A Voice For the Voiceless


The Advocacy Project (AP) recruits students to help marginalized communities tell their story and claim their rights.

My RSS Feed

Twitter: #apfellows

Forensic Anthropology 101

Zach Parker | PostedJune 18th, 2009 | Latin America

The workshop was a great success.  Jess and I returned to Lima from Abancay, Apurimac on Monday, back to the office in Jesus Maria.  We spent last week learning about forensic anthropology from EPAF, alongside judges and prosecutors from the Apurimac region of Peru.  EPAF brought its tools, expertise, and its human-sized dolls to the workshop.  There were nine of us from EPAF, including Jess and I, on hand at the workshop. 

Armed with our cameras, we recorded much of the workshop including the three different cases that were used as tutorials for the participants, who were divided into three groups.  One case was of a very recent murder in a hotel room, where the victims–represented by the dolls–were strewn about the room along with the evidence.  The other two cases were of the bodies of victims buried in mass graves for the participants to uncover and examine.  The tutorials were preceded by comprehensive lectures on the application and interpretation of human rights law both internationally and in Peru, as well as a step by step description of the methods used in forensic anthropology to gather and examine evidence.  The workshop concluded with presentations by each group outlining the evidence collected, their assumptions, and finally their conclusions demonstrating what they had learned.

The day before the workshop, on Wednesday, EPAF held a meeting with local human rights organizations; CDH (Center for Human Development), APRODEH (Association for Human Rights), FONCODES (Social Development Cooperation Foundation), Defensoría del Pueblo (Human Rights Ombudsman), as well as four family members of victims of forced disappearances.  The meeting was held to introduce EPAF to the community and the organizations in Abancay, and serve as a jumping off point to further collaboration on human rights efforts, preserving the memory and seeking justice for the victims of forced disappearances.         

The open forum that was to kick off the workshop on Thursday night was cancelled, and the workshop was nearly cancelled altogether due to the protest marches that took place in Abancay.  The marches, as in many areas of Peru, were in protest to the violence that took place recently in northern Peru.  Protesters clashed with police in Bagua, over two laws that were passed, opening up mineral and mining rights on land being used in that area by Amazon tribal groups, leaving many dead.  Today in Peru’s congress, the laws were finally reversed.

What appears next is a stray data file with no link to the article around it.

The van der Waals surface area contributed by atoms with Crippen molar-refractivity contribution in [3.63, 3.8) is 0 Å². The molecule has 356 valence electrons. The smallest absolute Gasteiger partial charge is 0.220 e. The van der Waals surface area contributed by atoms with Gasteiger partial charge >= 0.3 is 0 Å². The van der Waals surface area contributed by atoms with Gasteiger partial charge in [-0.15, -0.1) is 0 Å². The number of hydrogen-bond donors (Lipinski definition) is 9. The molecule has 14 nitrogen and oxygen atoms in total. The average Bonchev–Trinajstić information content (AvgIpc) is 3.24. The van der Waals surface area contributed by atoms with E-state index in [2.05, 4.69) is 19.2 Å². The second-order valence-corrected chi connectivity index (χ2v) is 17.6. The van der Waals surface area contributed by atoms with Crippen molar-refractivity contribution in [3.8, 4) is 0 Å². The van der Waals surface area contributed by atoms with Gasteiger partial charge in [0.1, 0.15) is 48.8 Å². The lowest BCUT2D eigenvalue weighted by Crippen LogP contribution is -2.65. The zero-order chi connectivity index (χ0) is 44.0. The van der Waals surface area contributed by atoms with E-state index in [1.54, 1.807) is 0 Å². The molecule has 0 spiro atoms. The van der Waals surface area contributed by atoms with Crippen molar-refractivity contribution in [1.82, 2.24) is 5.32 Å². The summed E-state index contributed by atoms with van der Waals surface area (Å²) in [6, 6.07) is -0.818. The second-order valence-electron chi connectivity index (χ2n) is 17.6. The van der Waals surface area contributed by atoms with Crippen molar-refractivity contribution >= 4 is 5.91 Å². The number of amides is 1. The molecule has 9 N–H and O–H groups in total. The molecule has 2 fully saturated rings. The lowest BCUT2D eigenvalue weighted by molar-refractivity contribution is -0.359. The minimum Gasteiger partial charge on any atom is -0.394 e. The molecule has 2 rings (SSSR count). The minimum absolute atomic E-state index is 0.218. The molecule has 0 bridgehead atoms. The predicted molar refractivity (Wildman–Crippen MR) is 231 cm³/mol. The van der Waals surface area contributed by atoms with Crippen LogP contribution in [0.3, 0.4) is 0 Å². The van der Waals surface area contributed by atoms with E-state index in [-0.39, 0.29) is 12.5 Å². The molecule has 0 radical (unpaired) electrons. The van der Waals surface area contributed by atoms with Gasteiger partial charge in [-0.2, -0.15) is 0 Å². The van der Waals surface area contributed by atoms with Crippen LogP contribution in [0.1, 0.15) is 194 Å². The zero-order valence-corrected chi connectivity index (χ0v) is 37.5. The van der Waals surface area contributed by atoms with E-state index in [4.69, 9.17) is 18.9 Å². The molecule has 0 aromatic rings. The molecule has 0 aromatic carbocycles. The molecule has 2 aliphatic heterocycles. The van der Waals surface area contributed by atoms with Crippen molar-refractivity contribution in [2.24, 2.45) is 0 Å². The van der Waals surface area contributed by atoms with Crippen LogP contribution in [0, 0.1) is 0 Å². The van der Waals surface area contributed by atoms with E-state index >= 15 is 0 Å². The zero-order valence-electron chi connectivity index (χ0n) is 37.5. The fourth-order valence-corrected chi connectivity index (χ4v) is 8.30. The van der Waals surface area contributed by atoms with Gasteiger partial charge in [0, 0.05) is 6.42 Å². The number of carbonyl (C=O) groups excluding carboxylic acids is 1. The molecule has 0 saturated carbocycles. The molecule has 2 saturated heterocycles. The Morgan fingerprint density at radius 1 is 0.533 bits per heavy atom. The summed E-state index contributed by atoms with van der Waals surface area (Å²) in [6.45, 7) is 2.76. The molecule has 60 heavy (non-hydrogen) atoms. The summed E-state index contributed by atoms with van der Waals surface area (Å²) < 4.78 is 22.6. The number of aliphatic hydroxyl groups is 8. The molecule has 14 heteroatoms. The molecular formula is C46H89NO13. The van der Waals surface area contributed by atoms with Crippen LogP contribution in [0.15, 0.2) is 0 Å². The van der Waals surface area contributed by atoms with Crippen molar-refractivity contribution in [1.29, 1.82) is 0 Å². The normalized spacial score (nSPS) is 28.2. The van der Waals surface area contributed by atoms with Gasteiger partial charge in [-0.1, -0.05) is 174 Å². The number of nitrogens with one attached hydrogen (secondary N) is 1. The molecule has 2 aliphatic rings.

While the protestors marched, Abancay shut down.  The street was full of protestors all morning and into the afternoon, with different groups marching along the streets in all directions.  The protests were peaceful, and Jess was able to capture some video of the marches themselves.  While everything shut down during the day, Abancay was back to normal by nightfall.  The protests only took place on Thursday, and things calmed down after that.  We spent the rest of that Thursday strolling through Abancay and seeing the sights. 

Savoring our last free moments before the workshop began the following day, Jess, Renzo (the historian), and I took the opportunity to look for the memorial that we had heard was within the city of Abancay, dedicated to the memory of victims of forced disappearances in the region.  As we had a general idea of its location, we ventured into the city in search of this memorial relying on the local residents as our guides.  As we walked in search of the memorial, we asked various residents of Abancay if they could point us in the direction of this memorial.  To our frustration, not a soul that we asked had the same answer, and all lead us to a certain park which looked like an enormous jungle gym for kids.  We didn’t find the memorial that day. 

Renzo set out the following morning with better information, and did finally find the memorial.  Perhaps the lack of knowledge of the memorial’s existence in Abancay is a further testament to the work that remains for human rights organizations and the victims’ families in preserving their memory.  Or maybe we didn’t ask enough people.     


People gather in the Plaza de Armas to protest (Abancay, Peru)
People gather in the Plaza de Armas to protest (Abancay, Peru)

People gather in the Plaza de Armas to protest (Abancay, Peru)